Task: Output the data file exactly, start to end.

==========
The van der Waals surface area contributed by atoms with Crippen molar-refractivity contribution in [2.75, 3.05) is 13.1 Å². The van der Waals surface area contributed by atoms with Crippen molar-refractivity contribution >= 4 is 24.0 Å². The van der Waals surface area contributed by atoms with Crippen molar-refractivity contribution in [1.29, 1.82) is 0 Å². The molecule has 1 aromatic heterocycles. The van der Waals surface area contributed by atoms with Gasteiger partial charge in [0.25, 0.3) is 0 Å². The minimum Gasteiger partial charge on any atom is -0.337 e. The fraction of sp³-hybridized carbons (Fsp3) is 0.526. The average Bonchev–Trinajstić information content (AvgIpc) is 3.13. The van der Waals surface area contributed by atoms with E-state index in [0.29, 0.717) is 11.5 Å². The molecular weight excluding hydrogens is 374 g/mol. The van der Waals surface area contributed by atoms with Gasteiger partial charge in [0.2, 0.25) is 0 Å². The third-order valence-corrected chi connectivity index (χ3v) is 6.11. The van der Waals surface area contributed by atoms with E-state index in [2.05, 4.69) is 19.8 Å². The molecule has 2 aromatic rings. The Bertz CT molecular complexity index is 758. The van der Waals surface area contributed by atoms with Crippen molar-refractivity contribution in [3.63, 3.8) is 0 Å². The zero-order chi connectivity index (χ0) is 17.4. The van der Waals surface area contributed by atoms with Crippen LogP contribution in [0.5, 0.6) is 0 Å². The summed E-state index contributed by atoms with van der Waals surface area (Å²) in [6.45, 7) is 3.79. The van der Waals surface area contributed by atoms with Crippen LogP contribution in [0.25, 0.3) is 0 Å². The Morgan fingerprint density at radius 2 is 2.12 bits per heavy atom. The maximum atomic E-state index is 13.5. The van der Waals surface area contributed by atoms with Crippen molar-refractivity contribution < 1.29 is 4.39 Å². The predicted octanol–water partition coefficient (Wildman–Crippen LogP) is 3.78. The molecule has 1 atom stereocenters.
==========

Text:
The van der Waals surface area contributed by atoms with Crippen molar-refractivity contribution in [2.75, 3.05) is 13.1 Å². The van der Waals surface area contributed by atoms with Crippen molar-refractivity contribution >= 4 is 24.0 Å². The van der Waals surface area contributed by atoms with Crippen molar-refractivity contribution in [1.29, 1.82) is 0 Å². The molecule has 1 aromatic heterocycles. The van der Waals surface area contributed by atoms with Gasteiger partial charge in [0.25, 0.3) is 0 Å². The minimum Gasteiger partial charge on any atom is -0.337 e. The fraction of sp³-hybridized carbons (Fsp3) is 0.526. The average Bonchev–Trinajstić information content (AvgIpc) is 3.13. The van der Waals surface area contributed by atoms with E-state index in [0.29, 0.717) is 11.5 Å². The molecular weight excluding hydrogens is 374 g/mol. The van der Waals surface area contributed by atoms with Gasteiger partial charge in [0.2, 0.25) is 0 Å². The third-order valence-corrected chi connectivity index (χ3v) is 6.11. The van der Waals surface area contributed by atoms with E-state index in [2.05, 4.69) is 19.8 Å². The molecule has 2 aromatic rings. The Bertz CT molecular complexity index is 758. The van der Waals surface area contributed by atoms with Crippen molar-refractivity contribution in [3.63, 3.8) is 0 Å². The zero-order chi connectivity index (χ0) is 17.4. The van der Waals surface area contributed by atoms with Crippen LogP contribution in [0.5, 0.6) is 0 Å². The summed E-state index contributed by atoms with van der Waals surface area (Å²) in [6.45, 7) is 3.79. The van der Waals surface area contributed by atoms with Crippen LogP contribution in [0.25, 0.3) is 0 Å². The Morgan fingerprint density at radius 2 is 2.12 bits per heavy atom. The maximum atomic E-state index is 13.5. The van der Waals surface area contributed by atoms with Crippen molar-refractivity contribution < 1.29 is 4.39 Å². The predicted octanol–water partition coefficient (Wildman–Crippen LogP) is 3.78. The molecule has 1 atom stereocenters.